The pandemic had a positive effect on supermarket and hypermarket revenues – they were markedly higher in all of the first six months of this year than in the same period of the pre-crisis year 2019.

The sales of electronics grew in terms of revenue – by 32% in May and by 21% in June.

Health and beauty product retailers also report positive figures – an increase of 10 and 15 per cent, respectively.

Revenue in the fashion and shoe segment started to grow immediately after the reopening – by 21 per cent in May, although June was weaker compared with 2019 with a revenue 10 per cent lower.

By contrast, the revenue in the personal services segment and in cafés and restaurants within shopping centres still remained below pre-crisis levels in May, growing however in June by 27 and 1 per cent, respectively.

Retail in investors’ sights again

This confirmation of this part of the retail market’s resilience and good performance is an important sign also for real estate investors, who are showing a renewed interest in shopping centres and retail parks after a period of hesitation and uncertainty.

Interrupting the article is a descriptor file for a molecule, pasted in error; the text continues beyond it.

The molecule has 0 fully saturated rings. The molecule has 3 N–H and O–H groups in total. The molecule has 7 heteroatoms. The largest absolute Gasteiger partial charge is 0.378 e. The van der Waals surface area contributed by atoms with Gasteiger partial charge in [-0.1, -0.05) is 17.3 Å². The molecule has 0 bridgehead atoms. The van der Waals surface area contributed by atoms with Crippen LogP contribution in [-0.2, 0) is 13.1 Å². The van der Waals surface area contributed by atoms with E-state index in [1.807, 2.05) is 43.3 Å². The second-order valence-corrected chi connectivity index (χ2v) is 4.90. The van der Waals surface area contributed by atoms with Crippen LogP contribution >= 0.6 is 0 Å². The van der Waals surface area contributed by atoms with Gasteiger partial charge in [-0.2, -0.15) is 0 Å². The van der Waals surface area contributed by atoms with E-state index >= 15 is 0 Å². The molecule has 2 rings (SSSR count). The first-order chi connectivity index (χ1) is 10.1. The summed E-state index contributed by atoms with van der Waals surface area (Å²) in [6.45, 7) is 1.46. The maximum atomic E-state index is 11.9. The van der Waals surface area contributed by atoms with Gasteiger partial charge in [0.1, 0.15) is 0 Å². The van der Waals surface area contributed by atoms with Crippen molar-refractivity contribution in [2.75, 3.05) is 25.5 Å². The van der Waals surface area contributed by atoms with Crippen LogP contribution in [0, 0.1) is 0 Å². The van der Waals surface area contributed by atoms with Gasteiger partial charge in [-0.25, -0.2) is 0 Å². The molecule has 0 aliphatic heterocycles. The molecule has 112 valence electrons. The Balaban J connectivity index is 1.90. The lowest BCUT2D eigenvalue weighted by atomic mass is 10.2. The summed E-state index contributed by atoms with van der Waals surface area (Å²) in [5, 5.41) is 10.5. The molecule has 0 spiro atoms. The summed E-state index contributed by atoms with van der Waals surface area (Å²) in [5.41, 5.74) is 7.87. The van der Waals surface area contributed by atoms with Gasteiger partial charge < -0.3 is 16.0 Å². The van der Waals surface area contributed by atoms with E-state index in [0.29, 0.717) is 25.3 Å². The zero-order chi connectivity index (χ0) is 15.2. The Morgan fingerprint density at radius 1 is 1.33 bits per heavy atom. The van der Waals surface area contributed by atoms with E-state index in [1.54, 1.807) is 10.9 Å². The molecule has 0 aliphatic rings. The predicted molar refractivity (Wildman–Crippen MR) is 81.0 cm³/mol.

Michal Soták, Partner, Head of the Capital Markets team in the Czech Republic, Cushman & Wakefield: “Shopping centres‘ performance after partial lifting of Covid-related restrictions has been stronger than general market expectations. This, coupled with favourable pricing, means that western investors are starting to be interested in CEE’s shopping centres after a pause of Covid-related uncertainty. Investing into food store assets is of particular interest among investors of all types.”

The interest in retail on the part of investors is evidenced by the 11 retail project deals completed since the beginning of this year. A large portion of those consisted in the sales of retail parks, which were the most resilient face to face the coronavirus crisis, but a major shopping centre deal also took place: Bluehouse sold the Korso Karviná shopping centre with Cushman & Wakefield serving as consultant.